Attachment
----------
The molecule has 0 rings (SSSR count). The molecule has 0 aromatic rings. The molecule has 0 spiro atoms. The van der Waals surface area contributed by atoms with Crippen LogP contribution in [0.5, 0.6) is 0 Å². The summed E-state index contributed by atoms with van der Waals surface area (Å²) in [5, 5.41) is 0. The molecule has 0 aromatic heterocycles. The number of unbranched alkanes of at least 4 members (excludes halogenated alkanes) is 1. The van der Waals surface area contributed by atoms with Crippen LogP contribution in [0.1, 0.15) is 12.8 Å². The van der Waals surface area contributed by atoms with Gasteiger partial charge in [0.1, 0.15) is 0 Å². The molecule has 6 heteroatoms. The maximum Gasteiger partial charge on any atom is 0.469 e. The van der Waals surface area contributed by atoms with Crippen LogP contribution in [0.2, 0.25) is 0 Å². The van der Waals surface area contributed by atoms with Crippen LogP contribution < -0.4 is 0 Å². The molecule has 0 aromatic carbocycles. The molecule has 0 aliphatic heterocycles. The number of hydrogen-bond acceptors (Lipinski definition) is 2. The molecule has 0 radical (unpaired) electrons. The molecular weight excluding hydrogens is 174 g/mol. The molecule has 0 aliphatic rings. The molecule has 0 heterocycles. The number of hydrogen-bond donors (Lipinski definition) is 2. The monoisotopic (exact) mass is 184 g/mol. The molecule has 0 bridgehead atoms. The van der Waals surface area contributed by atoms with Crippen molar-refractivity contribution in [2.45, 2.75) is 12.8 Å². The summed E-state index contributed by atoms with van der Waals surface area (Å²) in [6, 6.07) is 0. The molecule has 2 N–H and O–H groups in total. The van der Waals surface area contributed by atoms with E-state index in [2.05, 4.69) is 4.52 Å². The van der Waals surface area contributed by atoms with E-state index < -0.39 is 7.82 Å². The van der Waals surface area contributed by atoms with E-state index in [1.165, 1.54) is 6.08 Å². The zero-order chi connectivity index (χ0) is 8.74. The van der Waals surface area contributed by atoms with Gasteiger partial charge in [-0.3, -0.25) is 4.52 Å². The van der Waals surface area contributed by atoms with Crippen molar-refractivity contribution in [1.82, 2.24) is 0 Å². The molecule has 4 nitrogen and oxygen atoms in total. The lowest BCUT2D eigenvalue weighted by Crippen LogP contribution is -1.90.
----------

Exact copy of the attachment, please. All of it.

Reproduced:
The molecule has 0 rings (SSSR count). The molecule has 0 aromatic rings. The molecule has 0 spiro atoms. The van der Waals surface area contributed by atoms with Crippen LogP contribution in [0.5, 0.6) is 0 Å². The summed E-state index contributed by atoms with van der Waals surface area (Å²) in [5, 5.41) is 0. The molecule has 0 aromatic heterocycles. The number of unbranched alkanes of at least 4 members (excludes halogenated alkanes) is 1. The van der Waals surface area contributed by atoms with Crippen LogP contribution in [0.1, 0.15) is 12.8 Å². The van der Waals surface area contributed by atoms with Gasteiger partial charge in [0.1, 0.15) is 0 Å². The molecule has 6 heteroatoms. The maximum Gasteiger partial charge on any atom is 0.469 e. The van der Waals surface area contributed by atoms with Crippen LogP contribution in [0.2, 0.25) is 0 Å². The van der Waals surface area contributed by atoms with Crippen LogP contribution < -0.4 is 0 Å². The molecule has 0 aromatic carbocycles. The molecule has 0 aliphatic heterocycles. The number of hydrogen-bond acceptors (Lipinski definition) is 2. The molecule has 0 radical (unpaired) electrons. The molecular weight excluding hydrogens is 174 g/mol. The molecule has 0 aliphatic rings. The molecule has 0 heterocycles. The number of hydrogen-bond donors (Lipinski definition) is 2. The monoisotopic (exact) mass is 184 g/mol. The molecule has 0 bridgehead atoms. The van der Waals surface area contributed by atoms with Crippen molar-refractivity contribution in [2.45, 2.75) is 12.8 Å². The summed E-state index contributed by atoms with van der Waals surface area (Å²) in [6, 6.07) is 0. The molecule has 2 N–H and O–H groups in total. The van der Waals surface area contributed by atoms with E-state index in [2.05, 4.69) is 4.52 Å². The van der Waals surface area contributed by atoms with E-state index < -0.39 is 7.82 Å². The van der Waals surface area contributed by atoms with E-state index in [1.165, 1.54) is 6.08 Å². The zero-order chi connectivity index (χ0) is 8.74. The van der Waals surface area contributed by atoms with Gasteiger partial charge in [-0.3, -0.25) is 4.52 Å². The van der Waals surface area contributed by atoms with Crippen molar-refractivity contribution in [1.82, 2.24) is 0 Å². The molecule has 4 nitrogen and oxygen atoms in total. The lowest BCUT2D eigenvalue weighted by Crippen LogP contribution is -1.90.